“I thank God that I baptized none of you, but Crispus and Gaius; Lest any should say that I had baptized in mine own name. . . For Christ sent me not to baptize, but to preach the gospel: not with wisdom of words, lest the cross of Christ should be made of none effect.” (1 Corinthians 1:14-17, AV)
In 1967 there was a British television series titled, “The Prisoner.” The show was kind of a Sci-fi action drama about a man who abruptly resigned from a high-level government position, apparently in the secret service. After resigning, he is abducted and placed on an island in a location called “The Village.” There he is given the Number Six, which is his new identity. In “The Village,” there are many others also living in what seems to be a sort of paradise. However, all Number Six wants to do is leave the island and find out the identity of Number One.
Every show began with an opening dialog between Number Six and Number Two. Number Six asks the question, “Who is Number One?” The answer always came back, “You are Number Six.” Now Number Six had no intentions of becoming Number One. He just wanted to understand what was going on and how to get off the island. Yet, this question, “Who is number one?” points us to a problem that often can plague the local church.
Paul was responding to a report from Chloe’s people that there were divisions in the church. There were factions that were divided by the teacher they followed. This alarmed Paul, because a divided church is weakened in ministry. Thus, Paul presented arguments to break up these factions and bring unity to the church.
The Apostle Paul understood who was number one. He understood the supremacy of the Triune God and that God the Son, Jesus, was the head of the church (Eph 1:22; 5:23; Col 1:18). Moreover, Paul wanted the church to understand that he was not number one, and was careful not to give the impression that he was. In this he first stated that he only baptized a few, which included Crispus, Gaius, and the household of Stephanas that he could remember(v16). Paul did not want anyone to think that he baptized in his own name, for the baptism is under the authority of Jesus.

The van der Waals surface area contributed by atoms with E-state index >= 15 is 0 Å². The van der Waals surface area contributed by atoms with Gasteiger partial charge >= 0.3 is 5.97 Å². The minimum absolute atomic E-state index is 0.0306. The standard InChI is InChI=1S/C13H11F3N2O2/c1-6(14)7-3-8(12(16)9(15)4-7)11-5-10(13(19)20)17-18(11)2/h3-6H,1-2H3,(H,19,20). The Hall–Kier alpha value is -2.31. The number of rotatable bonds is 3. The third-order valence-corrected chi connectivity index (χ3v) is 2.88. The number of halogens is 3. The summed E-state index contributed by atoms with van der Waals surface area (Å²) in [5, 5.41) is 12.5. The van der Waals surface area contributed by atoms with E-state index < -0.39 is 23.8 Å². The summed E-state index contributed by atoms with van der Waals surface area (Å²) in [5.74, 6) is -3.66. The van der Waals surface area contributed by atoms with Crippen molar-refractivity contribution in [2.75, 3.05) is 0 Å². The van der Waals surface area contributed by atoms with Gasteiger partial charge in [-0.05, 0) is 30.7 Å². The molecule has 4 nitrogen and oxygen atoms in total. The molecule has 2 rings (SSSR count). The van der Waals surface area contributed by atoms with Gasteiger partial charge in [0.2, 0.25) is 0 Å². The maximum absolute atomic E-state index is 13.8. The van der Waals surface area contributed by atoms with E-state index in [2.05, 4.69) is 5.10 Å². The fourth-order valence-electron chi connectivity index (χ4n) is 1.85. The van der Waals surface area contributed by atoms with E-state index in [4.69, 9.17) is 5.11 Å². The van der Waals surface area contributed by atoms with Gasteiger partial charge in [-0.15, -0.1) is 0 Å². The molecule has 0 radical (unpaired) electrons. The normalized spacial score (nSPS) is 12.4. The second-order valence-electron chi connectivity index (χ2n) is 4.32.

Second, Paul stated that he did not come to them and preach with human wisdom. He did not come with lofty speech and crafty human persuasion. He came and spoke the word of truth trusting the power of the Holy Spirit to connect the message to the hearts of the hearers (see 1 Cor 2:4). This was so the people would focus on the work of Christ on the cross. He did not want to diminish its power through human expediency.
Paul did not want to be seen as Number One. He was not a prima donna and he did not seek to be one. In fact, Paul did whatever he could to avoid the appearance of being one for he knew this would hinder the gospel. One way to begin factions and cause division in a church is to allow prima donnas to flourish. This problem can start with just one and often it is the pastor. Then others will follow the lead of the one.
Unfortunately, in many churches today we see this appearance of the prima donna. It generally starts off unintentionally. However, our fleshly nature, as it is, seeks to be glorified and lifted up. The wrong person in a lead role can become or at least appear as a prima donna. This will create unrest and ultimately strife and division. Be on the watch for this deadly problem in the church and in your own life.